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September 1996

High on Waves

This issue consists of talks presented at the Pratyahara Course conducted by Swami Niranjanananda at Satyananda Yoga Ashram, Mangrove Mountain, Australia, in April 1995.

Pratyahara

Yoga Nidra

The Vrittis

Antar Mouna

The Koshas

Prana

Prana Nidra & Antar Darshan

Mouna

Hamsa Dhyana



The Koshas

Swami Niranjanananda Saraswati

Yoga says that there are five dimensions known as koshas or sheaths. Experience and understanding of the koshas helps us know the depth of the human mind and, ultimately, dhyana, meditation.

Annamaya kosha

The first dimension is the material body, annamaya kosha. Anna means 'food', 'manifest matter', maya means 'full of'. There is no greater miracle than the human body. Although, scientifically, we look at the physical body as different systems which control the bodily functions, yoga says that these functions are nothing but manifestations of the interaction between energy and consciousness. As we begin to experience the inner bodies, energy and consciousness manifest in a subtler form. So annamaya kosha is a dimension of existence in which we experience matter which is a combination of energy and consciousness.

Pranamaya kosha

The next layer of experience is pranamaya kosha, movement of the pranic force directing our physical and mental activities. This movement happens through nadis or channels, conductors of energy which are controlled by the six chakras. Mooladhara chakra controls the elimination of accumulated toxins from the body and mind. In the physical process, what we eat is eventually excreted, but while it is inside the body we derive nourishment and energy from it. In the same way there is also a process of elimination in the mind. However, we do not understand this process. We tend to accumulate experiences in the form of the five kleshas, whether it is ignorance to begin with or the fear of death to end with. We do not eliminate them from the mind, but retain them in the form of experiences. Human consciousness revolves around those memories and experiences because of another factor which is the ego.

We have to learn how to eliminate things from the mind and retain tranquility and calmness. This can happen when we begin to work with our pranamaya kosha. To help in the understanding of inner release, we have to work with swadhisthana chakra, which represents the inner mind, the unconscious, the storehouse of experiences and memories. When memories plus experiences are stored in the inner mind, they are known as samskaras or impressions. Samskaras can be eliminated or transformed when we learn how to work with our pranamaya kosha at the level of swadhisthana chakra.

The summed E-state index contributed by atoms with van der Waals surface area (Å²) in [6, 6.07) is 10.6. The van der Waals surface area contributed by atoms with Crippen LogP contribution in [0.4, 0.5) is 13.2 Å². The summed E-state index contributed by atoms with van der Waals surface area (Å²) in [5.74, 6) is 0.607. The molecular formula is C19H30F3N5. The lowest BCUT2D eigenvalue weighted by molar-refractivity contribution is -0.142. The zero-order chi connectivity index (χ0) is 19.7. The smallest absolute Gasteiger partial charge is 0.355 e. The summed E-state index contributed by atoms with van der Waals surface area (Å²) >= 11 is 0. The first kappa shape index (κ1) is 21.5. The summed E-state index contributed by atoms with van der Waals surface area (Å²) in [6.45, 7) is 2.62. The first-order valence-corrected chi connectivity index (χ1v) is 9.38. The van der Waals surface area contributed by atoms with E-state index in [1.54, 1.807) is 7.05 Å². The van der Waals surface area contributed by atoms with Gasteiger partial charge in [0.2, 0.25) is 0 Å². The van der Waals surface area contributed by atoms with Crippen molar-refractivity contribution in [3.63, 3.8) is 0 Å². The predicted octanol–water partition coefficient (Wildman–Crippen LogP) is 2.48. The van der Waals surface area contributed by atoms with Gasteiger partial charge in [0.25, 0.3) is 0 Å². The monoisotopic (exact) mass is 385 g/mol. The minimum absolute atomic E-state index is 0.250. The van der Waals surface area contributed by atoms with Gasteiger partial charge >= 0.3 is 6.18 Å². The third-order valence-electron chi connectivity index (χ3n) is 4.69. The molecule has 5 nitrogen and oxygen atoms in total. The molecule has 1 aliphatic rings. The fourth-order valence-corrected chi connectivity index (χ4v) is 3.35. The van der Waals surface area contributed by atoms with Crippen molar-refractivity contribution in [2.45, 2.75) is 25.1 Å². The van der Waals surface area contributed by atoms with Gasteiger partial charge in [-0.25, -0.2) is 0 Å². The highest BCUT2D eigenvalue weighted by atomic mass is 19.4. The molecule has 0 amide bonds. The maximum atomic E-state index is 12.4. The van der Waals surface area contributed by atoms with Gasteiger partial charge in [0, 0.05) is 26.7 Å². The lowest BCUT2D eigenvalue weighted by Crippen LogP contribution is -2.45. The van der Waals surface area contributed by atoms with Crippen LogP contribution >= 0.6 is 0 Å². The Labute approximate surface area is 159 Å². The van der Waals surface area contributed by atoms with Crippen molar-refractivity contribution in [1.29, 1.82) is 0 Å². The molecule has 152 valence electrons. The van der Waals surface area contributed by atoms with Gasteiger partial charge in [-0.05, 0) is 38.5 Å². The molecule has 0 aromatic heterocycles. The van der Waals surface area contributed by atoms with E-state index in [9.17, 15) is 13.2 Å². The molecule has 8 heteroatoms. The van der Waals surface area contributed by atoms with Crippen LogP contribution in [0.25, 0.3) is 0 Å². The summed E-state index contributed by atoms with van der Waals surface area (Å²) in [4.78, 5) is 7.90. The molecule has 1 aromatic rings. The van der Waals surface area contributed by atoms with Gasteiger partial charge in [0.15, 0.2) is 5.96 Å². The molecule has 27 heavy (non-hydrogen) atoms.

Dynamism of mind, aggression in our personality, whether physical, mental or emotional, is controlled by manipura chakra. When we work with manipura chakra, we transform the energies which are manifesting there at present to eventually experience the sattwic sate of being. Anahata chakra controls the manifestation and projection of feelings and emotions. It deals with the qualities of attraction and repulsion in our nature. Vishuddhi chakra, behind the throat, is a centre through which we learn how to interact in the world efficiently, effectively and creatively. When we work with vishuddhi chakra, we change our outlook, our vision of life, and there is enhanced creativity, positivity and optimism coming out as improved communication.

The sixth chakra is ajna, the doorway between the manifest energy and consciousness and the unmanifest transcendental energy and consciousness. It allows us to move from the manifest dimension to the unmanifest aspects of our personality. All six chakras are dealt with when we are trying to manage pranamaya kosha.

Manomaya kosha

After pranamaya kosha, we come to manomaya kosha, the dimension of mental awareness. This mental dimension is composed of two qualities, manas and buddhi. Manas is the rational, linear, sequential, thoughtful mind. Buddhi is the quality of discrimination which comes after knowledge, after the removal or the absence of ignorance. The practices of pratyahara aim at realizing and discovering the nature of our manomaya kosha.

Harmony of manomaya kosha has to be attained by also balancing pranamaya kosha. We cannot say that manomaya is different to pranamaya, and pranamaya is different to annamaya; they are experiences and conditions of life which cannot be separated from each other. However, for our understanding and to define the sequence of our practice, yogis have defined the functions of annamaya, pranamaya and manomaya koshas separately.

Vijnanamaya kosha